Entries tagged with “sustainable development”.

I just finished reading Geoff Dabelko’s “The Periphery isn’t Peripheral” on Ensia. In this piece, Geoff diagnoses the problems that beset efforts to address linked environmental and development problems, and offers some thoughts on how to address them. I love his typology of tyrannies that beset efforts to build and implement good, integrative (i.e. cross-sectoral) programs. I agreed with his suggestions on how to make integrative work more acceptable/mainstream in development. And by the end, I was worried about how to make his suggestions reality within the donors and implementers that really need to take on this message.

Geoff’s four tyrannies (Tyranny of the Inbox; Tyranny of Immediate Results; Tyranny of the Single Sector; Tyranny of the Unidimensional Measurement of Success) that he sees crippling environment-and-development programming are dead on. Those of us working in climate change are especially sensitive to tyranny #2, the Tyranny of Immediate Results. How the hell are we supposed to demonstrate results on an adaptation program that is meant to address challenges that are not just happening now, but will intensify over a 30 year horizon? Does our inability to see the future mean that this programming is inherently useless or inefficient? No. But because it is impossible to measure future impact now, adaptation programs are easy to attack…

As a geographer, I love Geoff’s “Tyranny of the Single Sector” – geographers generally cannot help but start integrating things across sectors (that’s what our discipline does, really). In my experiences in the classroom and the donor world, integrative thinking eludes a lot more people than I ever thought possible. Our absurd system of performance measurement in public education is not helping – trust me. But even when you find an integrative thinker, they may not be doing much integrative work. Sometimes people simply can’t see outside their own training and expertise. Sometimes they are victims of tyranny #1 (Tyranny of the Inbox), where they are too busy dealing with immediate challenges within their sector to think across sectors – lord knows, that defined the last 6 months of my life at USAID.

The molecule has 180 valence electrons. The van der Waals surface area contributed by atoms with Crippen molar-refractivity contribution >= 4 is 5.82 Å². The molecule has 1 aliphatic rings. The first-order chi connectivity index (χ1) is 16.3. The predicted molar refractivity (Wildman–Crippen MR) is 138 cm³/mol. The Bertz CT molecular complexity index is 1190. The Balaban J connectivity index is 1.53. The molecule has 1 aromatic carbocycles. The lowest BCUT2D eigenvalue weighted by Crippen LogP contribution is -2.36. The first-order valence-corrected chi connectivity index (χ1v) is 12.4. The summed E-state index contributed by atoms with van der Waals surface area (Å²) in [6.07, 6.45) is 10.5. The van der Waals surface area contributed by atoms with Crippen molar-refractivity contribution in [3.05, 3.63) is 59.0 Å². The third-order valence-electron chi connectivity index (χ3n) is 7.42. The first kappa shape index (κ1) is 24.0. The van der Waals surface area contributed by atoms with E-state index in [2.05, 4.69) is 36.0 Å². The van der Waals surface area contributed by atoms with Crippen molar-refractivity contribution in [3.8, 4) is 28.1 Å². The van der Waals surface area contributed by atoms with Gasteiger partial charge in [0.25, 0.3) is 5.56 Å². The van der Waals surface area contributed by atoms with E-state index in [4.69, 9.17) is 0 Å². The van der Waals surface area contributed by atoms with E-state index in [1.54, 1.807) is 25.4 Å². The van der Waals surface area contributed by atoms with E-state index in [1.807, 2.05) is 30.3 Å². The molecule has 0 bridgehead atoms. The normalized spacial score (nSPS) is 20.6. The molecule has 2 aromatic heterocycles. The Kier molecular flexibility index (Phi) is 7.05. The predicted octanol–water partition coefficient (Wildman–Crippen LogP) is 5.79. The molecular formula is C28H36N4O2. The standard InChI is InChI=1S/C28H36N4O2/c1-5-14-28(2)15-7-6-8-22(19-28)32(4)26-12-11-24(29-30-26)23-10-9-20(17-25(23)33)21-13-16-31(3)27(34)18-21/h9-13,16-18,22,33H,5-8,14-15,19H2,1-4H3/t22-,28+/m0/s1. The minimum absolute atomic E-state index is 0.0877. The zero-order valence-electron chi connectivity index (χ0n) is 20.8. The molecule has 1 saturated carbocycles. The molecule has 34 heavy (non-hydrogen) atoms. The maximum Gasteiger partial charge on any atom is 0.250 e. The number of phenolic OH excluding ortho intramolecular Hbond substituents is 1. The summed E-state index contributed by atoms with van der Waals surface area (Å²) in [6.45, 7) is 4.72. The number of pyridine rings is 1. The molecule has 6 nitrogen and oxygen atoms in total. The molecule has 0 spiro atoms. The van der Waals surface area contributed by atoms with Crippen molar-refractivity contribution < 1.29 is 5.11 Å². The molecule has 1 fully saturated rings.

And Geoff’s fourth tyranny speaks right to my post from the other day – the Tyranny of the Unidimensional Measurement of Success. Read Geoff, and then read my post, and you will see why he and I get along so well.

Now, Geoff does not stop with a diagnosis – he suggests that integrative thinking in development will require some changes to how we do our jobs, and provides some illustrations of integrative projects that have produced better results to bolster his argument. While I like all of his suggestions, what concerns me is that these suggestions are easier said than done. For example, Geoff is dead right when he says that:

We must reward, rather than punish, cross-disciplinary or cross-sectoral approaches; define success in a way that encourages, rather than discourages, positive outcomes in multiple arenas; and foster monitoring and evaluation plans that embrace, rather than ignore, different timescales and multiple indicators.”

But how, exactly, are we to do this? What HR levers exist that we can use to make this happen? How much leeway do appointees and other executive-level donor staff have with regard to changing rewards and evaluations? And are the right people in charge to make such changes possible? A lot of people rise through donor organizations by being very good at sectoral work. Why would they reward people for doing things differently?